While much of Palau’s natural environment remains free of environmental degradation, there are several areas of concern, including illegal fishing with the use of dynamite, inadequate facilities for disposal of solid waste in Koror, and extensive sand and coral dredging in the Palau lagoon. Like the other Pacific island nations, a potential major environmental threat is global warming and the related rising of sea level. Water coverage of low-lying areas is a threat to coastal vegetation, agriculture, and the purity of the nation’s water supply. Palau also has a problem with inadequate water supply and limited agricultural areas to support the size of the population. The nation is also vulnerable to earthquakes, volcanic activity, and tropical storms. Sewage treatment is a problem, along with the handling of toxic waste from fertilisers and biocides.

Palau, took the lead on a regional environmental initiative called the Micronesia challenge, which would conserve 30 percent of near shore coastal waters and 20 percent of forest land.

Number of Species
  • Number of bird species: 186

    (As at June 2024)

    National Bird: Palau Fruit-Dove Ptilinopus pelewensis

  • Number of endemics: 13

    Palau Ground-Dove Gallicolumba canifrons
    Palau Fruit-Dove Ptilinopus pelewensis
    Palau Scops Owl Pyrroglaux podarginus
    Palau Nightjar Caprimulgus phalaena
    Palau Swiftlet Aerodramus pelewensis
    Palau Bush-Warbler Cettia annae<
    Palau Fantail Rhipidura lepida
    Palau Flycatcher Myiagra erythrop
    Palau (Rusty-capped) Kingfisher Todiramphus pelewensis
    Morningbird Pachycephala tenebrosa 
    Palau Cicadabird Coracina monacha
    Dusky White-eye Zosterops finschii
    Giant White-eye Megazosterops palauensis
  • Avibase

    PDF Checklist
    This checklist includes all bird species found in Palau , based on the best information available at this time. It is based on a wide variety of sources that I collated over many years. I am pleased to offer these checklists as a service to birdwatchers. If you find any error, please do not hesitate to report them.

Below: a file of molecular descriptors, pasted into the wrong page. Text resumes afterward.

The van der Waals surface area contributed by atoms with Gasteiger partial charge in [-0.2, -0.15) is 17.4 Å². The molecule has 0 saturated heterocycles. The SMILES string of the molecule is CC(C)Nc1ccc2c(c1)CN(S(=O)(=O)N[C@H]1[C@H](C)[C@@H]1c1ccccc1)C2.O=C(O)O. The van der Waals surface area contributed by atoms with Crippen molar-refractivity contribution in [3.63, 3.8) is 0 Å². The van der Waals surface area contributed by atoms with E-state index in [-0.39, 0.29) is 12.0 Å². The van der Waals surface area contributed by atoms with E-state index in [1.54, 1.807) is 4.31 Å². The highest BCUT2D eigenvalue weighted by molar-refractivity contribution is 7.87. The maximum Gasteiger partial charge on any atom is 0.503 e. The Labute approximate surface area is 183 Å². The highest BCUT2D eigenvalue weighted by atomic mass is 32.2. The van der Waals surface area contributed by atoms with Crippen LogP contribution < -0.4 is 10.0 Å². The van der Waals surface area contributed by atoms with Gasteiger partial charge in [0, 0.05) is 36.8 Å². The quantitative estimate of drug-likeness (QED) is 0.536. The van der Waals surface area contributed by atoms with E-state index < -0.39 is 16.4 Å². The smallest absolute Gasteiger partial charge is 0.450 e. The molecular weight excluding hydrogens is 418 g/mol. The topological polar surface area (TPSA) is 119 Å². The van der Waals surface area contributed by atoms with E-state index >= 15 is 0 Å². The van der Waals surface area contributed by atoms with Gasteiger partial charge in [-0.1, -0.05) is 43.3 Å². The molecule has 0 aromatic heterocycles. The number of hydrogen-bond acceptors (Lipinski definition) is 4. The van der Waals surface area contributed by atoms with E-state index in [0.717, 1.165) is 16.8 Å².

• Wikipedia

    Annotated List
    This is a list of the bird species recorded in Palau. The avifauna of Palau include a total of 186 species, of which 12 are endemic, and 5 have been introduced by humans. 9 species are globally threatened.
Useful Reading

  • Birds and Bats of Palau

    By H Douglas Pratt & Mandy T Etpison | Mutual Publishing | 2008 | Paperback | 290 pages, 700 colour photos | ISBN: 9781566478717 Buy this book from
  • Marine Environments of Palau

    By Patrick L Colin | Mutual Publishing | 2009 | Paperback | 400 pages, 1200 colour photos | Out of Print | ISBN: 9780615274843 Buy this book from
  • Palau Conservation Society (PCS)

    The Palau Conservation Society (PCS) works to empower our communities to steward Palau’s environment. Our vision is: Healthy Ecosystems for a Healthy Palau.

Abbreviations Key

  • BS Ngermeskand Bird Sanctuary

    WebpageSatellite View
    Ngeremeskang Bird Sanctuary is committed to preserve and protect it biological diversity; provides an environment that secures the future of bird species, animals, and plants in their natural environment.
  • Important Bird Areas in Palau

    WebpageSatellite View
    The Palau National Government is committed to keeping Palau’s bird populations and their habitats healthy for our current and future generations to enjoy, be inspired by, and benefit from. The identification of Important Bird Areas (IBAs) throughout Palau will assist our communities in planning and implementing their conservation and sustainable development strategies such as protected areas and land-use planning.